Need a vaccination for an upcoming trip? Is a refill on your prescription required soon? While these might seem like easy problems to fix, getting that vaccine or refill could be harder than you think.
Though Health Canada created a Multi-Stakeholder Steering Committee on Drug Shortages in 2012 to tackle the drug shortage issue and also implemented mandatory reporting of anticipated and actual drug shortages by drug manufacturers in 2017, the problem continues to persist.
Dr. Jacalyn Duffin, Professor Emerita at Queen’s University and graduate of U of T’s Faculty of Medicine, has been a staunch communicator on the issue.
Duffin founded canadadrugshortage.com, a platform that tracks drug shortage issues in Canada. According to Duffin, individuals who rely on generic products are most likely to be affected by drug shortages.
She also pointed out that “people can be affected by it without knowing,” expressing her concern that media attention on the shortages of bupropion and EpiPens takes away from the fact that “there are literally [hundreds] of other drugs in short supply at any given time.”
Since 2010, physicians and pharmacists in Canada have been struggling to get vaccinations and prescription medications to their patients due to a drug shortage problem. As a result, those who require these medications end up relying on alternatives that could be less safe and less effective.
One of the drugs undergoing a national shortage is the antidepressant bupropion. This shortage is especially problematic since there are no available alternatives to the medication.
Also of concern is the shortage of EpiPens, which are manufactured by only one supplier in Canada. This shortage is so extensive that Health Canada has gone so far as to recommend patients keep and use expired EpiPens in cases of an allergic reaction. Considering that about four per cent of Canadians have food allergies, it’s not farfetched to assume that many U of T students would be affected by this shortage.
It might be confusing that drug companies, whose priorities are to research, develop, and supply drugs to people in need, are failing at one of these vital tasks. However, getting a pill or vaccine to the public is a process that involves much more work than one might think.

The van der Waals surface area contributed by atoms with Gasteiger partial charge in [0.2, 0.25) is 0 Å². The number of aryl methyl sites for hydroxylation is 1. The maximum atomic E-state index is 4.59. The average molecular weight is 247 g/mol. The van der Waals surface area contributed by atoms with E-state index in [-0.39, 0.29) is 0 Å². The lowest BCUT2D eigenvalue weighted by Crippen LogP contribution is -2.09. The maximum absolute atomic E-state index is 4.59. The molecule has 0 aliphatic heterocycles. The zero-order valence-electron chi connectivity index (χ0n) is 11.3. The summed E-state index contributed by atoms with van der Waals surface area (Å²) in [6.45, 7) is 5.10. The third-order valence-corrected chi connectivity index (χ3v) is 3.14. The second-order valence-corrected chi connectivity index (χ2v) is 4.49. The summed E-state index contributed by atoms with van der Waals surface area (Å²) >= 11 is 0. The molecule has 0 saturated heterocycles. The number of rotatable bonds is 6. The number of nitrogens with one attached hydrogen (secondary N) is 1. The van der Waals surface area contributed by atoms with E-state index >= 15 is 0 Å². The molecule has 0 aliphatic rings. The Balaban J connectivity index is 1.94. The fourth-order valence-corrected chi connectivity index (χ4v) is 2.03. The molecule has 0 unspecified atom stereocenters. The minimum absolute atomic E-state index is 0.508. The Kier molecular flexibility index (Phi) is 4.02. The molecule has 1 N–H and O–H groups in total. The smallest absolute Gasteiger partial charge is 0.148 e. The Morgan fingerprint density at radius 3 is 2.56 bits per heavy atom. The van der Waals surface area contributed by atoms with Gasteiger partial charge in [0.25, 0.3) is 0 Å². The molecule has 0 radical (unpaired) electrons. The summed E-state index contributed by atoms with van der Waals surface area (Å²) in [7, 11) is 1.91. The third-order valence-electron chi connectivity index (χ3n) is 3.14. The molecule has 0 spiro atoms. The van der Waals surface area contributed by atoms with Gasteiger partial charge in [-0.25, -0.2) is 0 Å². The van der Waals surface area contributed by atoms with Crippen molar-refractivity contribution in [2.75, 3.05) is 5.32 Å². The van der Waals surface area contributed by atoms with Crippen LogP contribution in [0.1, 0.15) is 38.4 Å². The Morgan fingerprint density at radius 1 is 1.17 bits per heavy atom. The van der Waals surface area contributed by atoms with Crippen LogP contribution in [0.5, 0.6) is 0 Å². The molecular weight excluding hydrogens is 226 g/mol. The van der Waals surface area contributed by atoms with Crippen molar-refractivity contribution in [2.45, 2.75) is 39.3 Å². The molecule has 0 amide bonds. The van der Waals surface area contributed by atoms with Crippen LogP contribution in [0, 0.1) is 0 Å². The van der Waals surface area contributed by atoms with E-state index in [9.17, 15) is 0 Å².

A single drug must go through review, authorization, manufacturing, procurement, and distribution before it can be delivered to patients by their primary health care providers. A holdup during any one of these processes can cause a drug shortage.
Among the most prevalent of these setbacks are a lack of raw materials, difficulties in manufacturing, regulatory disturbances, business decisions, and unexpected surges in public demand.
Many of these issues are difficult for both pharmaceutical companies and the Canadian government to combat as they arise. For example, raw materials required for certain drugs often need to be imported from other countries. Issues like contaminated supply from one of these imports can cause an immediate holdup in the drug manufacturing pipeline.
The expiration of medications and vaccines is another way in which the science of drugs and vaccines can also play into shortages. Vaccines especially should not be administered after their expiration date, as they lose their potency and efficacy over time. Companies seek to clear their shelves before vaccines expire, as it can be an expensive ordeal to make them just to throw them away, but this makes maintaining a backup supply difficult if a surge in public demand occurs.
“We can’t talk about solutions [until] we understand the causes,” wrote Duffin.
She also added that we can’t understand these causes until shortages are measured and an essential medicines list is made to better monitor drug supplies and sources.
Such a list would include 200–500 medicines that the government would commit to keeping in stock at all times. In a 2016 report, Duffin laid out the costs and benefits of such a commitment and provided examples of where such a list has improved the quality of care in at least seven other countries.
With shortages averaging 1,000 per year in Canada between 2014–2017 and affecting more than 1,200 products, the drug shortage problem is only on the rise. In a more recent report on the current situation, Duffin and her colleagues urged Health Canada to provide an annual report on the drug shortage problem to “define it, explain it and, above all, solve it.”
Until then, U of T students and other residents of Canada will have to hope that a drug shortage won’t affect them next.